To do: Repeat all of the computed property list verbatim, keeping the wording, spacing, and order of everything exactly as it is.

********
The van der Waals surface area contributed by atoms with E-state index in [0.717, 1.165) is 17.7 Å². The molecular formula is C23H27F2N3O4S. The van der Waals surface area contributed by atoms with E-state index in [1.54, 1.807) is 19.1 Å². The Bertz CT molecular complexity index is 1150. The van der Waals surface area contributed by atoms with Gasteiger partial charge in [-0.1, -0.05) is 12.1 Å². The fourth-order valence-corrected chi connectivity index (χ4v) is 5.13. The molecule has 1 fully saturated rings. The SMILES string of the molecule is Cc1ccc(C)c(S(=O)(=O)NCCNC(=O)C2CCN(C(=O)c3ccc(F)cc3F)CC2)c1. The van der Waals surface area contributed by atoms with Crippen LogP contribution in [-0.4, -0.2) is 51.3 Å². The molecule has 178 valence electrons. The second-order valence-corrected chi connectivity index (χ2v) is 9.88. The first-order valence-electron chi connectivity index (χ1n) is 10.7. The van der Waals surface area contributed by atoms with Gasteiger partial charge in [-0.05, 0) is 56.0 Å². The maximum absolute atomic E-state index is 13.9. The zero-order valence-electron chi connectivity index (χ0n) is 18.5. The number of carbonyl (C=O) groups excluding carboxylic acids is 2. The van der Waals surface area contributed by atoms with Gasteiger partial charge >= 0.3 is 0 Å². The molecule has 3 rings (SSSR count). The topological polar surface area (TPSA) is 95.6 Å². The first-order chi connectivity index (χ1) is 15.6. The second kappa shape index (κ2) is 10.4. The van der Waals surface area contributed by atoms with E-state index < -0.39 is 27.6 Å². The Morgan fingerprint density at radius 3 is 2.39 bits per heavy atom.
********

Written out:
The van der Waals surface area contributed by atoms with E-state index in [0.717, 1.165) is 17.7 Å². The molecular formula is C23H27F2N3O4S. The van der Waals surface area contributed by atoms with E-state index in [1.54, 1.807) is 19.1 Å². The Bertz CT molecular complexity index is 1150. The van der Waals surface area contributed by atoms with Gasteiger partial charge in [-0.1, -0.05) is 12.1 Å². The fourth-order valence-corrected chi connectivity index (χ4v) is 5.13. The molecule has 1 fully saturated rings. The SMILES string of the molecule is Cc1ccc(C)c(S(=O)(=O)NCCNC(=O)C2CCN(C(=O)c3ccc(F)cc3F)CC2)c1. The van der Waals surface area contributed by atoms with Crippen LogP contribution in [-0.4, -0.2) is 51.3 Å². The molecule has 178 valence electrons. The second-order valence-corrected chi connectivity index (χ2v) is 9.88. The first-order valence-electron chi connectivity index (χ1n) is 10.7. The van der Waals surface area contributed by atoms with Gasteiger partial charge in [-0.05, 0) is 56.0 Å². The maximum absolute atomic E-state index is 13.9. The zero-order valence-electron chi connectivity index (χ0n) is 18.5. The number of carbonyl (C=O) groups excluding carboxylic acids is 2. The van der Waals surface area contributed by atoms with Gasteiger partial charge >= 0.3 is 0 Å². The molecule has 3 rings (SSSR count). The topological polar surface area (TPSA) is 95.6 Å². The first-order chi connectivity index (χ1) is 15.6. The second kappa shape index (κ2) is 10.4. The van der Waals surface area contributed by atoms with E-state index < -0.39 is 27.6 Å². The Morgan fingerprint density at radius 3 is 2.39 bits per heavy atom.